Immunocompromised people should get a third COVID-19 vaccine dose, CDC committee says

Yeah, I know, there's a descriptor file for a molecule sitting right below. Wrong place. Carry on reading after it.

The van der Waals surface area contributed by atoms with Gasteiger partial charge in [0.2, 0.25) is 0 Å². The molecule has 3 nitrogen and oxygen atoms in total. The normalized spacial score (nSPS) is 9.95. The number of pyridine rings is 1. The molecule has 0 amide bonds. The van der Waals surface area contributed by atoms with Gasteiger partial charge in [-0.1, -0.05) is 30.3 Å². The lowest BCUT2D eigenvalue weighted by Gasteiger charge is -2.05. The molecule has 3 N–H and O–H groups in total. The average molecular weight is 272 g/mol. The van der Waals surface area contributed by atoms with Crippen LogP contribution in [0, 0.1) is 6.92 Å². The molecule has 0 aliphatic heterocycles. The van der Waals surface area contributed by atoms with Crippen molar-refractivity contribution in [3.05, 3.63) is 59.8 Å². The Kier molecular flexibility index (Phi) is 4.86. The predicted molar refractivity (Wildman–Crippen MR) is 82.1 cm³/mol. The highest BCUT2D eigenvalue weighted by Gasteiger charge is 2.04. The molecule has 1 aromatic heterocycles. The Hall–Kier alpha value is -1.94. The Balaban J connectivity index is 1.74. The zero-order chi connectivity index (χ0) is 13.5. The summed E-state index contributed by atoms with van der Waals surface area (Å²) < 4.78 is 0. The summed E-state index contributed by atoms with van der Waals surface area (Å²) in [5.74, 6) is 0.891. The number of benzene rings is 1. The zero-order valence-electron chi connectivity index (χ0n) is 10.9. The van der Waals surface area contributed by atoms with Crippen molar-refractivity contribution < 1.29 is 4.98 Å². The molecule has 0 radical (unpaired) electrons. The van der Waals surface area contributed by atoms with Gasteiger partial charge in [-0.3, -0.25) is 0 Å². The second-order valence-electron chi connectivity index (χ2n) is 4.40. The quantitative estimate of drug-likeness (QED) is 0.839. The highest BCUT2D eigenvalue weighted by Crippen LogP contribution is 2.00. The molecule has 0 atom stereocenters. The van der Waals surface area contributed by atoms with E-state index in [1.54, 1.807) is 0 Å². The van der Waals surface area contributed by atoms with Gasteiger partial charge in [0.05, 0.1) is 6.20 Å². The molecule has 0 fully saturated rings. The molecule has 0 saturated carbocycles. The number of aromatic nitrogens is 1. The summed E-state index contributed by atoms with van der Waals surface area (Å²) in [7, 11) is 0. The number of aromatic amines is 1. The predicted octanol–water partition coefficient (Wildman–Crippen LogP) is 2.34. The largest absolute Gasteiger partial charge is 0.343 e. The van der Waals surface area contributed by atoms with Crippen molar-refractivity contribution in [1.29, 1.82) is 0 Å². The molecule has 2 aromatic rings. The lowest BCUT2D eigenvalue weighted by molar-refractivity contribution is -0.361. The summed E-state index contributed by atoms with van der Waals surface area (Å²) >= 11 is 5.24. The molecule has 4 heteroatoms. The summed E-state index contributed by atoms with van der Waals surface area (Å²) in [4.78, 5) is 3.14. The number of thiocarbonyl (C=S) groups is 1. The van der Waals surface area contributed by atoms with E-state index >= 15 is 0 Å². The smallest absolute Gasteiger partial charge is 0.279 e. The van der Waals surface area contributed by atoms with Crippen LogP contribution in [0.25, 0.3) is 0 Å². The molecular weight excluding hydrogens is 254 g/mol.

A Centers for Disease Control and Prevention committee today recommended that immunocompromised patients receive a third dose COVID-19 vaccine. Patients may not be able to produce enough antibodies against coronavirus if they have only taken a two-dose standard series of vaccines from Pfizer / BioNTech / Moderna. I've met patients with immunocompromised conditions and they were able to do all the right things in the hospital. They are just not receiving adequate vaccine protection, Camille Kotton (clinical director of transplant and immunocompromised hosts infectious diseases at Massachusetts General Hospital), said today during the CDCs Advisory Committee on Immunization Practices (ACIP). This newsletter highlights COVID-19 research and developments. It also includes stories that matter. Register here This decision comes after the Food and Drug Administration announced late Thursday night that they have amended the emergency authorization for both vaccines in order to allow an additional shot for patients who have had solid organ transplants or have immune conditions to the same degree. The Johnson & Johnson single-shot vaccine has not been changed. Around 7 million Americans are immunocompromised. They are more likely than others to become seriously ill due to COVID-19 and to develop breakthrough infections, even though they have been vaccinated. The vaccines that are available for them are not as effective. Persons who have had organ transplants or are taking immunosuppressive medication like high-dose corticosteroids, may be considered severely or moderately immunocompromised. Kathleen Dooling, a medical officer with the CDC, stated that people who are immunocompromised shouldn't require a prescription or doctors note to receive a third dose. She explained that this is self-attesting. Research shows that a third shot can increase the number of immunocompromised patients who produce antibodies. It is not yet clear whether or not this antibody boost can prevent COVID-19 in this group. People with immunocompromised must still be vigilant against COVID-19, even if they have received a third dose. Although the booster will provide some protection, patients with severe COVID-19 may still be at risk. Dooling advises that immunocompromised individuals should wear a mask and keep six feet away from anyone they don't live with. They also need to avoid crowds and poor ventilation indoor spaces.

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